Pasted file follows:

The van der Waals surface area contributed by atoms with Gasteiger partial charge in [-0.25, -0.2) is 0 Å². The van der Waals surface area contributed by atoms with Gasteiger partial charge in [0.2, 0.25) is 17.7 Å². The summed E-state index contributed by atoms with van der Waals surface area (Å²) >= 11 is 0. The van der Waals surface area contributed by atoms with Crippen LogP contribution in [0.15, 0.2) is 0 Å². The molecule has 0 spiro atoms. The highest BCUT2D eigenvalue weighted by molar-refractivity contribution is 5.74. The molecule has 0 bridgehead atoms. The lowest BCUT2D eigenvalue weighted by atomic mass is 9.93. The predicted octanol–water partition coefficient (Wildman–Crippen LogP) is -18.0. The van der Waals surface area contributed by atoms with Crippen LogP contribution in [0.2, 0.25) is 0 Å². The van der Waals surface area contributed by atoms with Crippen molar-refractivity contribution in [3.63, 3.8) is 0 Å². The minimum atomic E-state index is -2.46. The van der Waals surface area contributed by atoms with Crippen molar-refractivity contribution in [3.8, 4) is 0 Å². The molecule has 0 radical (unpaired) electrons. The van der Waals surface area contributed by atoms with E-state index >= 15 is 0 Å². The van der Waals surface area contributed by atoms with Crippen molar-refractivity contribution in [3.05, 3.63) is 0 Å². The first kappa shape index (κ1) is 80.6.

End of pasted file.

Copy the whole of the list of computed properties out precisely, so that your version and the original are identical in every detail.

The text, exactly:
The van der Waals surface area contributed by atoms with Gasteiger partial charge in [-0.25, -0.2) is 0 Å². The van der Waals surface area contributed by atoms with Gasteiger partial charge in [0.2, 0.25) is 17.7 Å². The summed E-state index contributed by atoms with van der Waals surface area (Å²) >= 11 is 0. The van der Waals surface area contributed by atoms with Crippen LogP contribution in [0.15, 0.2) is 0 Å². The molecule has 0 spiro atoms. The highest BCUT2D eigenvalue weighted by molar-refractivity contribution is 5.74. The molecule has 0 bridgehead atoms. The lowest BCUT2D eigenvalue weighted by atomic mass is 9.93. The predicted octanol–water partition coefficient (Wildman–Crippen LogP) is -18.0. The van der Waals surface area contributed by atoms with Crippen LogP contribution in [0.2, 0.25) is 0 Å². The van der Waals surface area contributed by atoms with Crippen molar-refractivity contribution in [3.63, 3.8) is 0 Å². The minimum atomic E-state index is -2.46. The van der Waals surface area contributed by atoms with Crippen molar-refractivity contribution in [3.8, 4) is 0 Å². The molecule has 0 radical (unpaired) electrons. The van der Waals surface area contributed by atoms with E-state index >= 15 is 0 Å². The van der Waals surface area contributed by atoms with Crippen molar-refractivity contribution in [3.05, 3.63) is 0 Å². The first kappa shape index (κ1) is 80.6.